A community for students.
Here's the question you clicked on:
 0 viewing
anonymous
 3 years ago
anyone able to help me with difference equations?
anonymous
 3 years ago
anyone able to help me with difference equations?

This Question is Closed

anonymous
 3 years ago
Best ResponseYou've already chosen the best response.0What specifically? I know a bit...

anonymous
 3 years ago
Best ResponseYou've already chosen the best response.0@vf321 sorry was watching the rugby :D. how do you take two recurrance equations ( i think thats correct term) and create a difference equation that relates the two. More specifically...

anonymous
 3 years ago
Best ResponseYou've already chosen the best response.0\[d _{n}=2p_{n}+3 \] and \[s _{n+1}=p^{2}_{n}+1\] need a difference equation that relates \[p_{n+1}\] to \[p_{n}\]

anonymous
 3 years ago
Best ResponseYou've already chosen the best response.0Well hang onwhat is the relation between \(d_n\) and \(s_n\)?

anonymous
 3 years ago
Best ResponseYou've already chosen the best response.0you may need the information that P_{n} represents price per unit in period n. s_{n}, d_{n} represents supply and demand respectively. the question says asumming market price is price at which supply equals demand... i think that is answering what you have just asked.

anonymous
 3 years ago
Best ResponseYou've already chosen the best response.0OK then. Well, then what's the problem?\[s_{n+1} = d_{n+1} = 2 p_{n+1}+3\]

anonymous
 3 years ago
Best ResponseYou've already chosen the best response.0but d_{n} is given, not d_{n+1}

anonymous
 3 years ago
Best ResponseYou've already chosen the best response.0Yes, but that's the point of difference equations  they're true for all integral \(n > 0\)

anonymous
 3 years ago
Best ResponseYou've already chosen the best response.0Or, depending on your definitions, \(n = 0\) may be valid too.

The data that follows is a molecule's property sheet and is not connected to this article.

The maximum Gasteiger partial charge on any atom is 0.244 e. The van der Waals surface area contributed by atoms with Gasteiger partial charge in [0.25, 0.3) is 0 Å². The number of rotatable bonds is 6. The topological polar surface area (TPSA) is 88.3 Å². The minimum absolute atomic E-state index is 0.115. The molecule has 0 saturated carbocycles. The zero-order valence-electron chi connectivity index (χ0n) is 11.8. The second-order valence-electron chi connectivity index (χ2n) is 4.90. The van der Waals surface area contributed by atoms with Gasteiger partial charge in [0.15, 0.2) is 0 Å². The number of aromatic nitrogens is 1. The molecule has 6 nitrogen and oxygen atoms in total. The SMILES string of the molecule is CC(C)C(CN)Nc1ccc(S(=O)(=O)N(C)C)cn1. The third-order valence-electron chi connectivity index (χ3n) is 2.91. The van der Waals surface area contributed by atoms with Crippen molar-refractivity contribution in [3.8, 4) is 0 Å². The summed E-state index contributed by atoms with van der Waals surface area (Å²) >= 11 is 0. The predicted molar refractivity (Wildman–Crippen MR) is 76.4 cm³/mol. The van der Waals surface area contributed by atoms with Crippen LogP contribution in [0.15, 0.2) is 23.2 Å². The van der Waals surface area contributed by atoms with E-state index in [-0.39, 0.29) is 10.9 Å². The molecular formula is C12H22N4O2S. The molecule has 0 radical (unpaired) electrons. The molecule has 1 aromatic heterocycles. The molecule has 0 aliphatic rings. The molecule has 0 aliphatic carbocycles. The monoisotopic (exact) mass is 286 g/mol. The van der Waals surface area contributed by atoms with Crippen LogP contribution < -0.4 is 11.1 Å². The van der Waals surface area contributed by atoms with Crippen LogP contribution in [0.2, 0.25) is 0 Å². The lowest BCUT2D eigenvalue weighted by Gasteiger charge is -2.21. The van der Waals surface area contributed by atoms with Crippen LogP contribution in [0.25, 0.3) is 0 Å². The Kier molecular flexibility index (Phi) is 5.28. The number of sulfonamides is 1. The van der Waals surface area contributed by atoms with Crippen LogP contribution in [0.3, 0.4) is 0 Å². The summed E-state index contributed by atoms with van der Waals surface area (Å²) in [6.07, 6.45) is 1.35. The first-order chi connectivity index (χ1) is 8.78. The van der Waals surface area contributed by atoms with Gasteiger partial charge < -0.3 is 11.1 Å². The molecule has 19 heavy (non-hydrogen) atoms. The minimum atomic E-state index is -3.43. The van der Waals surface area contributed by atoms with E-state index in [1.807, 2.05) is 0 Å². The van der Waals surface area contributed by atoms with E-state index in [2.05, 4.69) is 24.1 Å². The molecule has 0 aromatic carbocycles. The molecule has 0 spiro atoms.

anonymous
 3 years ago
Best ResponseYou've already chosen the best response.0so, d_{n+1} is simply 2p_{n+1}+3

anonymous
 3 years ago
Best ResponseYou've already chosen the best response.0yeah. Given that, can you replace \(s_{n+1}\) in the other equation?

anonymous
 3 years ago
Best ResponseYou've already chosen the best response.0BTW, for inline latex surround your formula in \.(formula\.) ( without the periods)

anonymous
 3 years ago
Best ResponseYou've already chosen the best response.0so the difference equation would be 2p_{n+1}+3=p^{2}_{n}+1, and rearranged?

anonymous
 3 years ago
Best ResponseYou've already chosen the best response.0Correct. Do you have Mathematica?

anonymous
 3 years ago
Best ResponseYou've already chosen the best response.0Mathematica, no. is it software?

anonymous
 3 years ago
Best ResponseYou've already chosen the best response.0Yes, it would let you solve the difference equation if you needed to.

anonymous
 3 years ago
Best ResponseYou've already chosen the best response.0oh... I use maple. pretty sure that will help solve it. also thanks for the tip on the inline latex. been wandering how to do that for ages.

anonymous
 3 years ago
Best ResponseYou've already chosen the best response.0do you know about steady states? because thats what i am asked to find.

anonymous
 3 years ago
Best ResponseYou've already chosen the best response.0Hmm. If I had to guess (so, no, I haven't really done them before), then I would say that steady states are situations where the price has asymptotic behavior, so as \(n\) goes up, \(p_n\) continually gets closer to a certain value.

anonymous
 3 years ago
Best ResponseYou've already chosen the best response.0hmm ok. Well I think the steady states are a diferrent way of saying stationary points. as we were taught them with an example using dx/dt=f(x*) and the steady states were solutions of f(x*)=0.

anonymous
 3 years ago
Best ResponseYou've already chosen the best response.0not sure if that will change the way you think about it.

anonymous
 3 years ago
Best ResponseYou've already chosen the best response.0oh ok. so do you have an idea on how you would approach finding steady states of a difference equation?

anonymous
 3 years ago
Best ResponseYou've already chosen the best response.0Well, (and again I dont know for sure), being in a steady state for something discrete like a difference equation probably means solving \(p_{n+1}p_{n} = 0\), because the difference between the two steps is 0 means it's in a steady state.

anonymous
 3 years ago
Best ResponseYou've already chosen the best response.0And you already have a formula for \(p_{n+1}\), so I would just plug it in and solve.

anonymous
 3 years ago
Best ResponseYou've already chosen the best response.0oh ok. that makes sense. well anyway i guess that is everything. thanks for the help.
Ask your own question
Sign UpFind more explanations on OpenStudy
Your question is ready. Sign up for free to start getting answers.
spraguer
(Moderator)
5
→ View Detailed Profile
is replying to Can someone tell me what button the professor is hitting...
23
 Teamwork 19 Teammate
 Problem Solving 19 Hero
 Engagement 19 Mad Hatter
 You have blocked this person.
 ✔ You're a fan Checking fan status...
Thanks for being so helpful in mathematics. If you are getting quality help, make sure you spread the word about OpenStudy.